Maybe it is the upcoming Black Friday sales, maybe it is the Christmas season starting up but it seems a lot of members are out shopping.  From a new gaming mouse to heatsinks and partial upgrades or tablets the forums are in a buying mood, except for one Grinch-like SSD

The Processor Forum is buzzing with talk about the new Sandy Bridge E chip but the cool kids are hanging out in the Cases'n'Cooling Forum.  The observant might have noticed a strange thread appear, where our fearless leader is soliciting members opinions of Antec.  You can bet there is a good reason for that, so toss in your two cents. 

In the Storage Forum, the SSD experiment hits its third week,  while another user is shopping for a SATA 6Gb/s add in cardYou might hear crickets chirping in the Gaming Forum, but between Battlefield 3 and Skyrim, who has time to post! 

You should be able to see the PC Perspective Podcast video by now, it seems a lovely little group called Symbolic Digital Movies beleives they own the bucket head video and so claimed copyright and had the video blocked.  Hopefully at some point they remove their heads from a completely different place.

220px-Neumos_seattle_2008.jpg

Corsair offers your ears two kinds of Vengeance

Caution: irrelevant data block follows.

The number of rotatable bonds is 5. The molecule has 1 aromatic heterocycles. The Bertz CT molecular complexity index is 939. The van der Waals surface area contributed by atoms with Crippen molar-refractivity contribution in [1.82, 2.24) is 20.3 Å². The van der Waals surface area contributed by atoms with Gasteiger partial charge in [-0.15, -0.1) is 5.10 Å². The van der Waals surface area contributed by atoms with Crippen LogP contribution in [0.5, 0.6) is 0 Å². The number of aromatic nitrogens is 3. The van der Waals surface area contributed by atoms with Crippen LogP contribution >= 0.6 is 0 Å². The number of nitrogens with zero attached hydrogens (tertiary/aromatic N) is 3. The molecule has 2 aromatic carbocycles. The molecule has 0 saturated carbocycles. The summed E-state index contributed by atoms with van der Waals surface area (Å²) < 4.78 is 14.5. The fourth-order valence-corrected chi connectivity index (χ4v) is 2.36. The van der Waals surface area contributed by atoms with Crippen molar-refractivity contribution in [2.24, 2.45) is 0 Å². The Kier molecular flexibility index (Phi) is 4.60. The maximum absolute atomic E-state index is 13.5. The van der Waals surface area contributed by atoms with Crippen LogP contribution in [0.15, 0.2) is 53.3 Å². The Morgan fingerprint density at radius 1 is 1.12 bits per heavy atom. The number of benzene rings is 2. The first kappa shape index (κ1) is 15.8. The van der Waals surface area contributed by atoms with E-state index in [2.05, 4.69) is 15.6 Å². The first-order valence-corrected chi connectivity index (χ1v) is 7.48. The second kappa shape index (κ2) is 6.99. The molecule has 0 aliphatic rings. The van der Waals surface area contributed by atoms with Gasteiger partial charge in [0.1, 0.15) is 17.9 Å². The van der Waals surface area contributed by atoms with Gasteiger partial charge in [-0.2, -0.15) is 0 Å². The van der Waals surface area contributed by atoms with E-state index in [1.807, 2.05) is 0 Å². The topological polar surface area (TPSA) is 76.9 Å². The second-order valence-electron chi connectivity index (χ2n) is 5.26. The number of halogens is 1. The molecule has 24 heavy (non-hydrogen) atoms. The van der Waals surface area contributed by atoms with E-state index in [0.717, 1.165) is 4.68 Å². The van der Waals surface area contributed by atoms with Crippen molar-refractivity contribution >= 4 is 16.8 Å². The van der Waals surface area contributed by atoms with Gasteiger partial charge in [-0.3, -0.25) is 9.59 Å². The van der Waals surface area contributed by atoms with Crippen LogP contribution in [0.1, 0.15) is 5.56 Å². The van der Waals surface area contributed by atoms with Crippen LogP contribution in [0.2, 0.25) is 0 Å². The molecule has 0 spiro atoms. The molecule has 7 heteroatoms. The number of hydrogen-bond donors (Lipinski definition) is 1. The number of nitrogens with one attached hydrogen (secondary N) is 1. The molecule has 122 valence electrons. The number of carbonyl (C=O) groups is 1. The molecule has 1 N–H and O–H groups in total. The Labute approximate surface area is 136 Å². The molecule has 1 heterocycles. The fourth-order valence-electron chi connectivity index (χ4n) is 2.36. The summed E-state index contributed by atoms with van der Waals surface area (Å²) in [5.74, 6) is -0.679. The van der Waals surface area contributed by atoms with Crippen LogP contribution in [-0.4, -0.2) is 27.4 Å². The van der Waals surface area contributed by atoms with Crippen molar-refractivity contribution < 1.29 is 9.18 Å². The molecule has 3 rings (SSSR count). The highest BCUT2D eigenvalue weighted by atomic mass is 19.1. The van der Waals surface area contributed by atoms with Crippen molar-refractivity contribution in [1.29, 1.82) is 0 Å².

Subject: General Tech | November 18, 2011 - 12:47 PM |
Tagged: audio, gaming headset, corsair, vengeance, vengeance 1300, vengeance 1500

The Vengeance 1500 USB gaming headset is the higher end model of their newly released headsets, with 5.1/7.1 channel sound, a 50mm driver and Dolby Digital support.  The Vengeance 1300 uses analog plugs, not USB but still offers 5.1 surround and 50mm drivers.  As the 1300 is analog it does not require drivers whereas the 1500 does require software in order to emulate 5.1 and 7.1 surround sound.  From Neoseeker's findings, you need a discrete sound card that supports Dolby Surround in order to get the most out of the 1300, while the 1500 will sound the same regardless thanks to its USB connection and software.

NS_Vengeance1500.jpg

"We've got two of Corsair's newest headsets in the Neo labs today, the Vengeance 1500 and Vengeance 1300. The higher-end model, the Vengeance 1500, supports audio formats such as Dolby Digital and Virtual 7.1 Surround. The Vengeance 1300 on the other hand is an analog headset that performs best when paired with a high-end audio card that can push the unit to its threshold. Find out if any of these options are suitable for your audio headphone needs while you're camping in front of the computer (or in your game)."

Here is some more Tech News from around the web:

Audio Corner

 

Source: Neoseeker

More rumours on AMD's multi-aliased next generation GPU

Subject: General Tech | November 18, 2011 - 12:22 PM |
Tagged: amd, GCN, southern islands, HD7000

 Over at SemiAccurate you can find some information on AMD's next generation of GPU, some call it Graphics Next Core, HD7000 is likely and Southern Islands is common parlance as well ... just don't call it Tim.  The biggest news is the 384-bit memory bus which continues AMD's opposition to NVIDIA's lowered RAM size; there will be 3GB cards for those with monitors large enough to benefit from the larger memory size.  They also have pricing; subject to much change of course.

radeon_hd_rear_pcb.jpg